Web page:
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Whether you have just passed your driving test, or you can’t afford/don’t want a new car first time out, a previously owned vehicle is the logical choice. This article is a guide for choosing a used car, either from notice boards, local papers, or guaranteed from a professional car dealer.
Many new, and/or younger drivers choose a used car as their first vehicle. New drivers, and particularly new, younger drivers, have a higher incidence of road traffic accidents than those who’ve been driving for some years. That is not to say that new and younger drivers are necessarily at fault, but road safety is something to be super aware of when you take out your vehicle for the first few times. With motor insurance costs at an unprecedented high for new drivers, a used car might be the best first choice.
If you don’t have much money to spend, local papers are often a good source of used vehicles offered for sale. Trade papers are also a good place to look, but vehicles from those tend to be in a higher price bracket than individual sales. There are a number of things that you should look for when purchasing a used vehicle, whether you buy it direct from another individual, from a trade paper, or from a car auction.
The vehicle should have a current and valid MOT certificate. Don’t purchase a vehicle without a current certificate; it could have hidden faults that are not immediately apparent. If this is your first vehicle then take a seasoned driver with you when you go to look at the car. Look around the vehicle, outside and in, as well as underneath if possible. Check the tyres; if the tread is worn and they need replacing, this could be expensive. Look carefully for any evident signs of significant rust; a little may not be a problem, but if it’s significant, you could be faced with some heavy additional costs. Ask about the fuel consumption. Check the mileage as well as the mirrors and doors. On some older cars, the doors tend to stick, making them hard to open, and more importantly, the mirrors may not adjust to the correct angle.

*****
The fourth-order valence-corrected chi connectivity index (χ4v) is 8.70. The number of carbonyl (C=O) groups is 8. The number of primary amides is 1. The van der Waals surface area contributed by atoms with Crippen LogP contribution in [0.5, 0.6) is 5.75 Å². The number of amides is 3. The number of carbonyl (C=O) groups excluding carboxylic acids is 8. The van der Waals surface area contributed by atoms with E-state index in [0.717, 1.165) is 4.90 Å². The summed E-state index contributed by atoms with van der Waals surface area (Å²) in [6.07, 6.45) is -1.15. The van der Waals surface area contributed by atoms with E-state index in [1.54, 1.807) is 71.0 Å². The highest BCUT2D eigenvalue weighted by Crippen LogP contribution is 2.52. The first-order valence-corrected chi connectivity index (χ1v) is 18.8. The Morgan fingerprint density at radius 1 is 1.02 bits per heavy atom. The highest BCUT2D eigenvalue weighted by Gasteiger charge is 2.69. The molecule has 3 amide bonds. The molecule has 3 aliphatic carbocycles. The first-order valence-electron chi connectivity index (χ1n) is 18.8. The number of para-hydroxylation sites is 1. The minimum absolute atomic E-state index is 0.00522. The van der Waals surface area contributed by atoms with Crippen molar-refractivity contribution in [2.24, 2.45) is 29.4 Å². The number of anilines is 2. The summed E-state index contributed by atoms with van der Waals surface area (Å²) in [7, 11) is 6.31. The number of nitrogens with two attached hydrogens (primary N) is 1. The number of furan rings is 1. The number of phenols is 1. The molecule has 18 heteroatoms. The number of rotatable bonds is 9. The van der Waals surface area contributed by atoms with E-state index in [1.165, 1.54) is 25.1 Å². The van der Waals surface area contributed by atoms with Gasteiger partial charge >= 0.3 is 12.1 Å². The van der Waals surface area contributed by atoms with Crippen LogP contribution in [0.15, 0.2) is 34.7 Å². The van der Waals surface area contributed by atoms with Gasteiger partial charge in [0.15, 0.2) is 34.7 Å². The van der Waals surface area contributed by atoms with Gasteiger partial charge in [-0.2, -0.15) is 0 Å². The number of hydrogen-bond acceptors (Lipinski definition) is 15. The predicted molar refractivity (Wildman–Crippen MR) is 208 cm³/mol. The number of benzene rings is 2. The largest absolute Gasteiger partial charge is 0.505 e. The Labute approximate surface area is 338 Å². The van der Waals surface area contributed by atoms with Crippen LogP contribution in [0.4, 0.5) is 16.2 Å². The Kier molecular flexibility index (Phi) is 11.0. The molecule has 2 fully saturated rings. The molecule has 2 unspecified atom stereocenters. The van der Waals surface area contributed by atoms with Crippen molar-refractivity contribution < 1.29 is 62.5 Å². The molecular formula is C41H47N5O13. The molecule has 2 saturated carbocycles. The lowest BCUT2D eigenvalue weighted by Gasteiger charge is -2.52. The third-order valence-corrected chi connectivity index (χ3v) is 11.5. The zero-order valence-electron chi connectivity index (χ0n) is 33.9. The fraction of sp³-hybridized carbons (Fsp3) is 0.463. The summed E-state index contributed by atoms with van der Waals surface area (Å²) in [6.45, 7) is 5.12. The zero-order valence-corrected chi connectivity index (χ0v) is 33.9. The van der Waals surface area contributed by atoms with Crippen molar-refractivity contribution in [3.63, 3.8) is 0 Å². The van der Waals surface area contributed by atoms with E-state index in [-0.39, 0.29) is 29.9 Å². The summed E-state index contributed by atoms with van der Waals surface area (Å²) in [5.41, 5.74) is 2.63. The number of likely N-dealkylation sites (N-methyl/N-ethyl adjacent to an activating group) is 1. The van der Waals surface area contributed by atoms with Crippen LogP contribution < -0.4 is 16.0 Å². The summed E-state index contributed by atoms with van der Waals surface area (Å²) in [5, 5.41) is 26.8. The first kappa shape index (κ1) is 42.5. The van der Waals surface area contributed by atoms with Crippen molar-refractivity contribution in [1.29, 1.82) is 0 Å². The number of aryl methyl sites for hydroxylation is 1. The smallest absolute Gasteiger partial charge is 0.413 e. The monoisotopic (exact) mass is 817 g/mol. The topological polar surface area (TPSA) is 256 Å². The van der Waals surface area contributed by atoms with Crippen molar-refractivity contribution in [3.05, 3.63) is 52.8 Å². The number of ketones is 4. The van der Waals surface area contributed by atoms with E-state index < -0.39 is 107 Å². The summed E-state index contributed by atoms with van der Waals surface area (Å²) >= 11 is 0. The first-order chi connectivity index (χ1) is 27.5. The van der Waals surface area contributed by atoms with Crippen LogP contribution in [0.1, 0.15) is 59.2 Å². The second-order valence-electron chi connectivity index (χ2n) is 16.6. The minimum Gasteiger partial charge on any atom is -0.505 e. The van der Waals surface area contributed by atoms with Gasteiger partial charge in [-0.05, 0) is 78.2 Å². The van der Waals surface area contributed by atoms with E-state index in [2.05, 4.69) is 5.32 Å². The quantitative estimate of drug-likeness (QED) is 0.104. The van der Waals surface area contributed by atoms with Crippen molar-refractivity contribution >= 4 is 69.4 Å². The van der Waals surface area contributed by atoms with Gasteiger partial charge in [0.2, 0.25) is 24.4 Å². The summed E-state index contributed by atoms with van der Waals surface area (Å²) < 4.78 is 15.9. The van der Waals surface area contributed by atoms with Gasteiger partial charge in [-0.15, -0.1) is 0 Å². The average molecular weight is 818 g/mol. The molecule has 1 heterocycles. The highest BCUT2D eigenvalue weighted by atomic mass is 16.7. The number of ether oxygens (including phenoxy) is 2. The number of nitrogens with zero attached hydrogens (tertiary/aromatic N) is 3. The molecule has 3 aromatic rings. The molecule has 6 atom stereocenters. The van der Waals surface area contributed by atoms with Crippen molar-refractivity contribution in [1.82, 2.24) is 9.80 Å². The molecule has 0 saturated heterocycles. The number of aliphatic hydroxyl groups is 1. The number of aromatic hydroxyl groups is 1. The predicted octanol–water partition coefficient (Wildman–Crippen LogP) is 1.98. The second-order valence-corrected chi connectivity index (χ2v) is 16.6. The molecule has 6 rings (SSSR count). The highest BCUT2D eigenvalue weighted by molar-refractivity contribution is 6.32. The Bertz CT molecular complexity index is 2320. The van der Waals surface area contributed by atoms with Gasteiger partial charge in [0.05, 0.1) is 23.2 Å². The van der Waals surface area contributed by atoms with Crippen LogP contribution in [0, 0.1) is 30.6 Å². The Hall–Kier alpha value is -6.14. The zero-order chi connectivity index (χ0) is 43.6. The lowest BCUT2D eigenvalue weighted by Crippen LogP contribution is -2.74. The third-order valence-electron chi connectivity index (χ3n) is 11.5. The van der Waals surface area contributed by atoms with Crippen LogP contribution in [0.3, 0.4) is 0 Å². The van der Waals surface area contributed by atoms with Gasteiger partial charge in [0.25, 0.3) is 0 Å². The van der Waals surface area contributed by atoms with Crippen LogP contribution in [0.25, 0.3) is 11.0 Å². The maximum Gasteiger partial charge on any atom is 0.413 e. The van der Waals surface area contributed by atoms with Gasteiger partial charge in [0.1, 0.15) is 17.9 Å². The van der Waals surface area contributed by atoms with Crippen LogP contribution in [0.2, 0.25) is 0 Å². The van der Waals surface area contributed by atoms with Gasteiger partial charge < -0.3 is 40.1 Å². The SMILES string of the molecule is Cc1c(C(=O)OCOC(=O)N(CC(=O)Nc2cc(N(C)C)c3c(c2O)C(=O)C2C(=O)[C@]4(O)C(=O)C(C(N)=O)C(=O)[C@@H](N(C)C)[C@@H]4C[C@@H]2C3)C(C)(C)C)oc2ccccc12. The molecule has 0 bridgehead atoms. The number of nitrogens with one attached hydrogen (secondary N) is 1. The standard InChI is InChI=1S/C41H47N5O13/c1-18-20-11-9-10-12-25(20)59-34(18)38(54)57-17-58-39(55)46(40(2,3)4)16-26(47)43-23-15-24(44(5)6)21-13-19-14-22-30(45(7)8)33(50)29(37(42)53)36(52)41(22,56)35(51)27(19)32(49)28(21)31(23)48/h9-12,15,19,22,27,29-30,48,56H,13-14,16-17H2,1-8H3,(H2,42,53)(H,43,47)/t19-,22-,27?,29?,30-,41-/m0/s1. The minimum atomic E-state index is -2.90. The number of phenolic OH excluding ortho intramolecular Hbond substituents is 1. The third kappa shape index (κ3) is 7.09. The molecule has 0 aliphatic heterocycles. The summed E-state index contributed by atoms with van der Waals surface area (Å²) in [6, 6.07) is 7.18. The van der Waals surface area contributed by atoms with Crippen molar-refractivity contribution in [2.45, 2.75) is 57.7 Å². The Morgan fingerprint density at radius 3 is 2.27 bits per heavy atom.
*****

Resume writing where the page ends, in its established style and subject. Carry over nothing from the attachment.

Whether you are purchasing from an individual advertising in a local paper, or someone in a trade paper, all these checks apply. Always ask for the vehicle’s logbook and a test drive; if the answer is no to either of these, even with the current owner accompanying you on the test drive, then walk away.
Purchasing a used vehicle from a recognised dealer is generally more expensive, but will often come with some kind of short-term guarantee. Guarantees may include parts and some kind of service plan, so it’s worth checking out. Again, take a more experienced driver with you, ask to see the log book and MOT certificate, take note of any recurring problems and how many miles there are on the clock. Use the same kinds of assessment as you would when purchasing the vehicle from an individual – and good luck in finding the right car for you!